A recent landmark U.S. Supreme Court ruling could empower New York’s Indigenous nations. On July 9, the court ruled that most of eastern Oklahoma falls within the Muscogee (Creek) Nation’s land as previous congressionally ratified treaties between the Muscogee and the U.S. government have stated. That precedent could mean land rights claims made by New York’s several Indigenous nations, based on treaties with the federal government, could hold more weight in future disputes between the tribes and the state.
The case originated after Jimcy McGirt, a member of the Seminole Nation in Oklahoma, was convicted of sex crimes, which occurred within the Muscogee Nation’s reservation. McGirt argued in a lawsuit that he could not be prosecuted by the state or local law enforcement and that he could only be prosecuted by the federal government because Congress had never eradicated the Muscogee Nation’s sovereignty.
The case then went to the Supreme Court, which was put to the task of determining whether Congress’ treaty with the Indigenous nation still remained valid.
Justice Neil M. Gorsuch, who is known for siding with Indigenous tribes in past cases despite being a conservative appointed by President Donald Trump, was a part of the majority who ruled in favor of making the federal government stand by its original treaty between Congress and Oklahoma’s Native American tribes. “Today we are asked whether the land these treaties promised remains an Indian reservation for purposes of federal criminal law,” Gorsuch wrote in the Supreme Court’s majority opinion. “Because Congress has not said otherwise, we hold the government to its word.”
McGirt’s conviction was vacated at the state-level but he can still be tried in tribal or federal court.
The case is very similar to that of the Indigenous nations in New York, in which land granted by the federal government was slowly chipped away over time by the state, local governments and non-Indigenous private citizens, through sales that were often allegedly coerced.
The court’s ruling also affirms that state treaties made with Indigenous populations cannot be dismissed just because a state deems them to be too old. “This decision in many ways, simply follows the laws that the U.S. Supreme Court had already established,” Joel Williams, an attorney for the Native American Rights Fund and a citizen of the Cherokee Nation, told City & State.
This has the potential to change the balance of power in land rights disputes between New York state and the Indigenous Six Nation Confederacy in New York, which includes the Mohawk, Oneida, Onondaga, Cayuga, Seneca, and Tuscarora tribes. “(Gorsuch’s) general construct throughout the case was that once the federal government has made promises and treaties, it must keep them,” Joe Heath, general counsel for the Onondaga Nation, told NY1. “I can tell you that, in the almost four decades since I have worked for the Onondaga, that has not been the law.”
In 1794, the Treaty of Canandaigua, which was signed by then-President George Washington, gave the Oneidas 300,000 acres of land in Central New York and their “free use and enjoyment” of it. However, the state continually purchased the Oneida’s land, until the tribe only had 32 acres left in 1920.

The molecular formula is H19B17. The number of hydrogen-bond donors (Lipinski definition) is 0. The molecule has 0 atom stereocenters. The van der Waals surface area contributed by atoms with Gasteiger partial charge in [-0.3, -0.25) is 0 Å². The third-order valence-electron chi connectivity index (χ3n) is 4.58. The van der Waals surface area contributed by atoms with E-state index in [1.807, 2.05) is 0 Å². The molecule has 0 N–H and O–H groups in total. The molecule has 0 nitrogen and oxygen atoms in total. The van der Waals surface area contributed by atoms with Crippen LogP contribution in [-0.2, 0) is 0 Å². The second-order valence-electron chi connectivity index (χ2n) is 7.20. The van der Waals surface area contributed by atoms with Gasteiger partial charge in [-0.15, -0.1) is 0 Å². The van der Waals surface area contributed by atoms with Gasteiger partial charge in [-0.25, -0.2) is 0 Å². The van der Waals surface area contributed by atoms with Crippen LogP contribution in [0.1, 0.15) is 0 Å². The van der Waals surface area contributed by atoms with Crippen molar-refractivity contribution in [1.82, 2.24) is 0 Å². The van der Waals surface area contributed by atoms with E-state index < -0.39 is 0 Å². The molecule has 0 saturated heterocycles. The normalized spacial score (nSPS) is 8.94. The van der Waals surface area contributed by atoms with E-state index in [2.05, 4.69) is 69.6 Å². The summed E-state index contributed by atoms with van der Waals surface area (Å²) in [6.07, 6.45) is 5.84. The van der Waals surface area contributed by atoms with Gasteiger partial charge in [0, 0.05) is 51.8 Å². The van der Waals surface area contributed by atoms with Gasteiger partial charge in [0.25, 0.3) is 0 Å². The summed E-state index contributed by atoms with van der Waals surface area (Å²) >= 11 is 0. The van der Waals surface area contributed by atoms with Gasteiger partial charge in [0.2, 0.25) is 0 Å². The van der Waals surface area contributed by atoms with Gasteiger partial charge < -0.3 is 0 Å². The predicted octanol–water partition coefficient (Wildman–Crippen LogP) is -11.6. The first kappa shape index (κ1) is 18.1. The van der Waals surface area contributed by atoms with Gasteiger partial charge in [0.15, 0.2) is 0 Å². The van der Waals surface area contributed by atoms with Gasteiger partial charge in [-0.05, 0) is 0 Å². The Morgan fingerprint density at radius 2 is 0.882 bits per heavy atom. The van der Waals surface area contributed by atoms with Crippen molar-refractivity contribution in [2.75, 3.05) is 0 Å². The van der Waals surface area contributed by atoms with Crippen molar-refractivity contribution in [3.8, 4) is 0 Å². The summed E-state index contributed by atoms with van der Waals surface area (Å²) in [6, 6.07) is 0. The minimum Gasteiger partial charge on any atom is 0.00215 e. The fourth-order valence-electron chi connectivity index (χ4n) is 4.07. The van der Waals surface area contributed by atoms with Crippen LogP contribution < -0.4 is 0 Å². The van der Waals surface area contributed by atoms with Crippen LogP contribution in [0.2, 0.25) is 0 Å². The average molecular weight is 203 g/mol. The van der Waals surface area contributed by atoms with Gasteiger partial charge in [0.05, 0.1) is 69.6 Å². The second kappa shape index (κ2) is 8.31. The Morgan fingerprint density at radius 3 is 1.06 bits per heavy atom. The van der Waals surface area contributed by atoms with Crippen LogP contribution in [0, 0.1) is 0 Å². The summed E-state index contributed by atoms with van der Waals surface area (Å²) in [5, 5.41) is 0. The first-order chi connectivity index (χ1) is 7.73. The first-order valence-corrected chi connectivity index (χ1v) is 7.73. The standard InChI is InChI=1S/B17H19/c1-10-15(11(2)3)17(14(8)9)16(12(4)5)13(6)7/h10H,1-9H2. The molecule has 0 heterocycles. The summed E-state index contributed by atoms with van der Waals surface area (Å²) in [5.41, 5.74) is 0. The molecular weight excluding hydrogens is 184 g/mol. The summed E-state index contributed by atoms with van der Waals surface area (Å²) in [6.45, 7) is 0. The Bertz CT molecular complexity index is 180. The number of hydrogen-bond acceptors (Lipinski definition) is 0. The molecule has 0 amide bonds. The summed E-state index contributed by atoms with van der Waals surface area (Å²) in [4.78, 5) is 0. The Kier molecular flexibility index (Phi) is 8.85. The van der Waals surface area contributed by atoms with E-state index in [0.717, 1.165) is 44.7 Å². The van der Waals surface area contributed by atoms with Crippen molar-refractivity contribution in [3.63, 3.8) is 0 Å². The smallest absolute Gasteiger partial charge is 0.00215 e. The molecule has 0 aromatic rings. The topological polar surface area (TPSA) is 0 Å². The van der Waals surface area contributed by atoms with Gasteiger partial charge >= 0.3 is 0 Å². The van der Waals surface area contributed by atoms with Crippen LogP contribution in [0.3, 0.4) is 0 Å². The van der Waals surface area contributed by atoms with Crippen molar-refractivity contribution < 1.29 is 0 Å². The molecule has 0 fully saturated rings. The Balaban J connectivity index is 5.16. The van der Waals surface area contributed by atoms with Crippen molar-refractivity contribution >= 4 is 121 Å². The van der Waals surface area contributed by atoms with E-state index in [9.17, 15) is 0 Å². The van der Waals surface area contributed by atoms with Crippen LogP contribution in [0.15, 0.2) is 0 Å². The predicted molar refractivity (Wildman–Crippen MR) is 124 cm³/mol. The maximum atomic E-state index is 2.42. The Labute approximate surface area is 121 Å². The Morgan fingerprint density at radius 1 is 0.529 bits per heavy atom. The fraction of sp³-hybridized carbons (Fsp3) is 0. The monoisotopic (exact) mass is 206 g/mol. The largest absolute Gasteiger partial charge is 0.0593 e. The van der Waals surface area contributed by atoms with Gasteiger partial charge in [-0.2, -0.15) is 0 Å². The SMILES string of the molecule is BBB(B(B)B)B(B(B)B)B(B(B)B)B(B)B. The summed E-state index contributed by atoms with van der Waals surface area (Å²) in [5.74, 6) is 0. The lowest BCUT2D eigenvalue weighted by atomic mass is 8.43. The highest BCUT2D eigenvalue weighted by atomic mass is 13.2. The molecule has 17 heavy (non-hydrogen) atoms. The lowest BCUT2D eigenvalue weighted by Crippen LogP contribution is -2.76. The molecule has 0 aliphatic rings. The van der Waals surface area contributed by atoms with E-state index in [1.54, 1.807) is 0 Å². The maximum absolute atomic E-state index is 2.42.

In 1997 and 1998, the Oneida purchased land in the town of Sherrill, which was within the original land allocated to the nation, and refused to pay taxes for that reason. The town of Sherrill and the Oneida entered into a dispute over whether or not the treaty still holds up, which would have kept the Oneida from paying the town’s local taxes. In 2005, the Supreme Court sided with Sherrill, denying the nation any sovereignty. In 2013, a similar argument was also rejected by the Supreme Court after the Onondaga Nation claimed that 11 counties within the state, including Syracuse, were illegally stolen from the tribe after it had been given the land in the late 1700s.
As recently as last year, the Seneca Nation has been battling with the state over land rights issues regarding the state’s I-90 thruway. The tribe has maintained since 1993 that the state never received proper approval to build the thruway in 1954. In an effort to protest the state’s refusal to pay millions of dollars in what the tribe considers unpaid tolls, the Senecas prevented New York from repairing the thruway but eventually allowed it to mend the broken roadway.
Heath told City and State that the Onondaga aren’t interested in returning to the courts to argue over land but are hoping this latest decision creates the opportunity for a fruitful discussion between the state and the nation over issues, such as the restoration of the polluted Onondaga Lake. “The Onondaga are much more in favor of diplomacy,” Heath said. “Can we now sit down with the state of New York and work together to resolve these ancient problems? That's what I am asking the (Onondaga’s) Council to authorize me to do and I've already had some preliminary discussions with the attorney general's office.”
The nation would also be interested in speaking with Gov. Andrew Cuomo as well, according to Heath, but has found him to be particularly dismissive of Indigenous issues, noting he has failed to meet with any of the six nations’ traditional chiefs since he’s been in office. “Every other governor would have met with a chief at least once a year, to maintain an open line of communication ... we would be glad to have a conversation with anybody in the state government that wants to work together to end this problem,” Heath said. The governor’s office did not respond to a request for comment.